TN: Clearly the radical critique of the State-form is necessary, but in many ways it is also superfluous. I mean this in the sense that, if what we said earlier is true, i.e., that a complete break with mediation is a given, then the very function of the State can no longer be recuperated in reformist terms: it is simply an oppressive function. From this point of view, the State is something parasitic; as such, it can no longer occupy a place within revolutionary reflection. That said, however, we need to be careful, because the problem is not the use of the State as such. In any phase of transition, we cannot but utilize the general instruments offered by the State. In order to overturn them, clearly; in order to strip away, little by little, the (oppressive) power that they are laden with in themselves. The true enemy is thus the fetishism of the State. There are positions today, no longer reasonable, which in considering the uses of certain public functions – expressed in the constitution of the State – fetishize the sovereignty and autonomy of state power, and in this way dramatically compromise the freedom of the struggles. A fetishism of vanguards over the real movements – the only ones who transform the social. It needs to be specified, then, that behind the fetishism of the State there are always two ideologies or behaviors: one is the vanguard, while the other is anarchy, immediacy, messianic opening. It is these references which truly need to be done away with.

FR: Your own communist militancy grew out of the extraordinary struggles of the “mass worker,” and then encountered, already in the late 1970s, the “social worker”: a new proletarian figure which was the result of education, the expansion of welfare, and the struggles for the refusal of work. This same figure, in the middle of the crisis, is presented under the sign of precarity. On this terrain, what does communist militancy mean?

TN: It means managing to transform the suffering of need, of lack, into the construction of a desiring “we.” In the flexibility and mobility imposed by the neoliberal regime, individual suffering increases. The collective, instead, must be brought firmly into the contemporary “working condition.” Social democracy was incapable of grasping, in the form of welfare and the work that was behind it, the necessity of accentuating the collective, the whole, and the fact that singularities live in the relation among them. Today a new communist spirit can arise in the re-discovery of a cooperative collective! Clearly material steps are necessary for understanding how to proceed from need to desire… and I think of the old formula: appropriation, institution, and seizing power. Appropriation is the pressure exercised on salary and income. The next moment is institutional: recognizing ourselves and acting as a “we.” It is a fundamental step, in no way reducible to immediacy or pure consciousness-raising. Then there is the problem of seizing power, which is not a mythical thing and is entirely different from what we have known: because it is putting into action a continuous constituent process, one that never gets hung up on pre-established institutional forms. Instead, it is always opening institutions to new capacities of consensus, cohesion, and cooperation. And today all of this must take place on the terrain of reproduction. Last fall something tremendous happened: the women’s demonstration in Rome. It was innovative precisely because it was not simply a demonstration against gender violence, but a fundamental declaration against the exploitation of women understood as an element inseparable from all forms of the political, as it presents itself today. This is the biopolitical terrain on which we move.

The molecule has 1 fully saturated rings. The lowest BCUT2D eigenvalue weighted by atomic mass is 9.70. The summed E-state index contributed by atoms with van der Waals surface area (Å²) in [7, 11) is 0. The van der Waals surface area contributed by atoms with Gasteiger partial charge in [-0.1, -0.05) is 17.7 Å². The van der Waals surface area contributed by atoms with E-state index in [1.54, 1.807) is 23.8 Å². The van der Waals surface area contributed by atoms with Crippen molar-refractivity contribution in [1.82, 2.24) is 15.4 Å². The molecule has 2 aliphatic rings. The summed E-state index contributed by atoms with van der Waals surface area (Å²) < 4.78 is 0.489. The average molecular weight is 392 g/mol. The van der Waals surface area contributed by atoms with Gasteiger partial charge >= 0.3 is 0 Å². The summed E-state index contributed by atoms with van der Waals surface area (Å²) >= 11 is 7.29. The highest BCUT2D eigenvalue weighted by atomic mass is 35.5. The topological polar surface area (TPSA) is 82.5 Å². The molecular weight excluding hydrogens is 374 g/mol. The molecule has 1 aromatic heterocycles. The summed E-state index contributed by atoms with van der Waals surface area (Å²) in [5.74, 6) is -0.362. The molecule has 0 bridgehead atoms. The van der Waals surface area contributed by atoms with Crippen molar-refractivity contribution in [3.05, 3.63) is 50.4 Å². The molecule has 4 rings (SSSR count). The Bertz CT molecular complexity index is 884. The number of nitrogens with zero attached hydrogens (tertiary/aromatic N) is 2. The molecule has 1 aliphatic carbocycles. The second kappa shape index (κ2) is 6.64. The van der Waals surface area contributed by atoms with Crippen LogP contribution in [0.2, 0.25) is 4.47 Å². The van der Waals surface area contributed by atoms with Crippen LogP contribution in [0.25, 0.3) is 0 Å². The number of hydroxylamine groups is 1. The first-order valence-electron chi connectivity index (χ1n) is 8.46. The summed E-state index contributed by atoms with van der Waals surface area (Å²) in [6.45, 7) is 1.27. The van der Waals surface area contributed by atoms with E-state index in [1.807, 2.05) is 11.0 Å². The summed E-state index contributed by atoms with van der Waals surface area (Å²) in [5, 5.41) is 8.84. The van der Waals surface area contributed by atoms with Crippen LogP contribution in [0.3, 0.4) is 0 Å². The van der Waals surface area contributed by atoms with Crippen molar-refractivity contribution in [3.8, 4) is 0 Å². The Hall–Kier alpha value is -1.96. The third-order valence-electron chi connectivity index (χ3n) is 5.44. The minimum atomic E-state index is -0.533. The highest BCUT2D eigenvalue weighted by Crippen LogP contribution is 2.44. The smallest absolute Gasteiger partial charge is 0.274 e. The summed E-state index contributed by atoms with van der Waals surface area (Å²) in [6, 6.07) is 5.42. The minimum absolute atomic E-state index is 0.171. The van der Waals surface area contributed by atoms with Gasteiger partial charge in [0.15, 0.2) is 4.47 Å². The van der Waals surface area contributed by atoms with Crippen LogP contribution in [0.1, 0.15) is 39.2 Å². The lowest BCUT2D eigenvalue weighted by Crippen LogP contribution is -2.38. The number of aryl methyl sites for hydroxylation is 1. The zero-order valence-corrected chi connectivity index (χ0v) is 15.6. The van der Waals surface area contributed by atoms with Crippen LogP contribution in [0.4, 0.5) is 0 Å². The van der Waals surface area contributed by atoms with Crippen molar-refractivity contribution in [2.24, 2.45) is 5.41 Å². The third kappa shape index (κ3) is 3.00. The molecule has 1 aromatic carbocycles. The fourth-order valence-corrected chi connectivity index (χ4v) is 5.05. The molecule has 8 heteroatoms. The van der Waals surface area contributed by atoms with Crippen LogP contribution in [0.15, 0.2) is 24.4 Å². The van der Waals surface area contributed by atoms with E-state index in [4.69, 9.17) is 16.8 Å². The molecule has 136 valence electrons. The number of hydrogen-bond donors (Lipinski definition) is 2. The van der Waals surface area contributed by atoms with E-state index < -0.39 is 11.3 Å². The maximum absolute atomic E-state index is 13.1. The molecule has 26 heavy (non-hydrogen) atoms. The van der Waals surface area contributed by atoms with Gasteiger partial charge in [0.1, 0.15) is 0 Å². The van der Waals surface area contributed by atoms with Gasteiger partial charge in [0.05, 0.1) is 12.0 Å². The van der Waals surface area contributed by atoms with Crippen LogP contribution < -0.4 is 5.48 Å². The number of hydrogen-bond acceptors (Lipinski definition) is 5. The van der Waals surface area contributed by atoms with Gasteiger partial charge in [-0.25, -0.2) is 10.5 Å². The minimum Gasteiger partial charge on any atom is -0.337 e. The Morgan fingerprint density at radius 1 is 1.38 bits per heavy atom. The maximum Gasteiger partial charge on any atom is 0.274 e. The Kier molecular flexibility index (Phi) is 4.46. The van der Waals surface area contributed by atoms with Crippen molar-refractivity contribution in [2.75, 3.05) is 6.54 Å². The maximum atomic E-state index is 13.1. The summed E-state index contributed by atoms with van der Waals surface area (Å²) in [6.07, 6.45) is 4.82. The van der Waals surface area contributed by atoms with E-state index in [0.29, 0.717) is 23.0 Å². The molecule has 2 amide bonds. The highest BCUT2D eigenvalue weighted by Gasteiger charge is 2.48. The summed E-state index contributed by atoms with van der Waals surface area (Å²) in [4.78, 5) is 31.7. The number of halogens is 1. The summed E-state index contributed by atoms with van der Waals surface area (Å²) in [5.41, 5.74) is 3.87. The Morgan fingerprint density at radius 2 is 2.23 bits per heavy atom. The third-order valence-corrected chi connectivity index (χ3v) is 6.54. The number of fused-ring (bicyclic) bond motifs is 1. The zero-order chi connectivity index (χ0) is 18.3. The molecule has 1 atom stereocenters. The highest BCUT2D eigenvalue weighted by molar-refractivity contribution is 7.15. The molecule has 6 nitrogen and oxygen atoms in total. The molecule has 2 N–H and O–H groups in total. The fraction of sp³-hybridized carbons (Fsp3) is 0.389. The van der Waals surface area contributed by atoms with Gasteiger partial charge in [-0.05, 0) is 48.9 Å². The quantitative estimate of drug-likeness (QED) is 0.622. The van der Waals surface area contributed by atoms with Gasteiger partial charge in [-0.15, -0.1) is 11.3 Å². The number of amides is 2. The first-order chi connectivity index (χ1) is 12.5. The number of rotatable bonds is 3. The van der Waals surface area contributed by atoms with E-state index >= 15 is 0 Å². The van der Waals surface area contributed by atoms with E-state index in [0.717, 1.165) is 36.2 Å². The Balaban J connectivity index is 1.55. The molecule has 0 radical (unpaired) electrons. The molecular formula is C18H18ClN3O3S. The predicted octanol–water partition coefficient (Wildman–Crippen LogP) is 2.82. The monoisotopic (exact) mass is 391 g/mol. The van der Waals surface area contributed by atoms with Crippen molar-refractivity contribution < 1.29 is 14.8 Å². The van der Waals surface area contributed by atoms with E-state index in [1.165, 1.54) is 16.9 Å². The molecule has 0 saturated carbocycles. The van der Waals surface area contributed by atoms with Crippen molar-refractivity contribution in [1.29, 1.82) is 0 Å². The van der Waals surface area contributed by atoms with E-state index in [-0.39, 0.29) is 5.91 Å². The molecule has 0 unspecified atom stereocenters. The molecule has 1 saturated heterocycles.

– Translated by Dave Mesing

This article is part of a dossier entitled The Return of Communism

Author of the article

Antonio “Toni” Negri is a Marxist political philosopher, widely known for his book Empire, co-authored with Michael Hardt, and for his work on Spinoza. In 1969 he was among the founders of Potere Operaio, which he left in 1973 to become one of the main leaders of Autonomia Operaia. After moving to Paris, he taught at the University of Paris VIII (Vincennes-Saint Denis) and the Collège International de philosophie, alongside philosophers such as Jacques Derrida, Michel Foucault, and Gilles Deleuze. His most well-known politico-philosophical writings, often co-authored with Michael Hardt, come from his time in France: The Labor of Dionysus, Empire, Multitude, and Commonwealth. The first part of his autobiography, released in 2015 by Ponte alle grazie (Milan), is entitled Storia di un comunista.